The relationship between the Doctor and new companion Bill is as interesting and entertaining as ever as they take on a human-eating sea creature trapped under the frozen Thames in 1814 London.
Some Doctor Who episodes are all about the monsters. Some are just fun, timey-wimey space romps. And some really take a look at who the Doctor is. ‘Thin Ice’, the third episode starring the magnificent Bill (Pearl Mackie), and the first in which she explores the past, is one of the latter, as we get treated to the fascinating dynamic between the Doctor (Peter Capaldi) and his latest companion.
Arriving in 1814 London (by way of the Tardis not wanting to return to the Doctor’s university study from this series’ first episode just yet), the Doctor and Bill are treated to the last great ‘frost fair’ to pop up in London (yes they did really take place, yes they did really have elephants, and yes they do sound totally awesome). However, things are not quite as they seem – this is Doctor Who after all – and after a brief foray into the fair (in which the whitewashing of history is tackled perfectly) the true threat of the episode arises: a giant sea creature, trapped under the ice, is luring unsuspecting frost fair guests to their doom. The question is, why? And how can Bill and the Doctor put a stop to it?
It’s been great to see the role of the companion really explored this series, and for the third episode in a row we are treated to the ever more interesting dynamic between Bill and the Doctor. When tragedy strikes early in the episode, we learn more about both characters as Bill reacts with sorrow and “outrage” as the Doctor says, whereas he buries his feelings deep down, having learned to just “move on” after 2,000 years of adventure and the unfortunate loss that comes with it. Writer Sarah Dollard is superb at crafting empathetic scenes (having been behind the heartbreaking goodbye from Clara in series 9’s ‘Face the Raven’) and she really makes you feel Bill’s shock as she learns of the Doctor’s dark past. It’s a brilliant contrast between the two characters, and one that continues to be explored later in the episode, albiet to a lesser degree and sometimes comically. It’s also a scene that makes you think – how much worth is it mourning one life when there is a need to save hundreds or even thousands more?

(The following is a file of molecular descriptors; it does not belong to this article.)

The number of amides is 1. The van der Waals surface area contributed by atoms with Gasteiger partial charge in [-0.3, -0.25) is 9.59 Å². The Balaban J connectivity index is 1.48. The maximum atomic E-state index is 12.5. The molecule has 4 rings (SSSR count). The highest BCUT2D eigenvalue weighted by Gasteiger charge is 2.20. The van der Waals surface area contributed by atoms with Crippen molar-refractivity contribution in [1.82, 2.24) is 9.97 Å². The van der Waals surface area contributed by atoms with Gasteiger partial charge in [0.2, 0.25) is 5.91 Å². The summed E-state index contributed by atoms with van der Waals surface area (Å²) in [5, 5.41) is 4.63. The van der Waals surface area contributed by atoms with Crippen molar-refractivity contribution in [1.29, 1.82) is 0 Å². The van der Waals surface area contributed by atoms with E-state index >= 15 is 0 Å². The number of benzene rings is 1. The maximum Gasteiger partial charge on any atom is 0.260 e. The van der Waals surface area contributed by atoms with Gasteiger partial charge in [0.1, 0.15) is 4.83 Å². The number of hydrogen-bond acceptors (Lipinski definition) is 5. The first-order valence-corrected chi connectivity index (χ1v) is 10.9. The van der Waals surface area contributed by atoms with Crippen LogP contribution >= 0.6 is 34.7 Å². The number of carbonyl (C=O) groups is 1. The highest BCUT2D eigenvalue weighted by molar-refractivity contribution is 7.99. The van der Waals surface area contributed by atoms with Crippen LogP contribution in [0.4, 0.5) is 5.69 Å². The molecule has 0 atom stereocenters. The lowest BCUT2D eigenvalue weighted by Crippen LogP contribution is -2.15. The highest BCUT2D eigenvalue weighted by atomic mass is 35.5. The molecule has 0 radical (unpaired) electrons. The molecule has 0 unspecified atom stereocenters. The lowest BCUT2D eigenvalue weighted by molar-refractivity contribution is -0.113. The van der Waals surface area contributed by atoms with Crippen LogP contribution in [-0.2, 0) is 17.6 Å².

The downside to this is that the villain takes a bit of a backseat. Not in terms of plotting – much is made of the sea creature and how one conniving character is using its human-chomping tendencies to his own gain – but in terms of development and ‘fear factor’. We’ve had many great villains and monsters (human, alien and otherwise) in Doctor Who over the years, but Sutcliffe will not be remembered as one of them. It’s a shame, but watching Bill challenge, tease and bring the best out of the Doctor throughout the episode more than makes up for it.
One last thing I wanted to touch on is the costume and set design. Whilst maybe not quite on the level of a full-on period piece such as Taboo, it is certainly impressive enough to convince you that the Doctor and Bill really are in 1814 London, and the sights and sounds of the frost fair are an absolute treat to watch.
So how has the 10th series of Doctor Who fared over the first three episodes? Well, so far, so good. Bill is quickly becoming one of my favourite companions, whilst the 12th (or 14th, or ‘first-2’, or however you want to refer to him as!) Doctor is finally becoming much more likeable – thanks in no small part to Bill’s constant challenging of her teacher. The villains have suffered somewhat, as ‘Thin Ice’ continues the trend set in the first two episodes of prioritising the Doctor’s relationship with Bill over the threat they face, but that has resulted in one of the best Doctor-companion dynamics of recent years. Hopefully the villain will start to take on a greater role in future episodes, starting with next week as David Suchet takes on the role of the mysterious Landlord in ‘Knock Knock’…
Doctor Who continues next Saturday at 7:20 on BBC One. Check out our series guide for what’s still to come!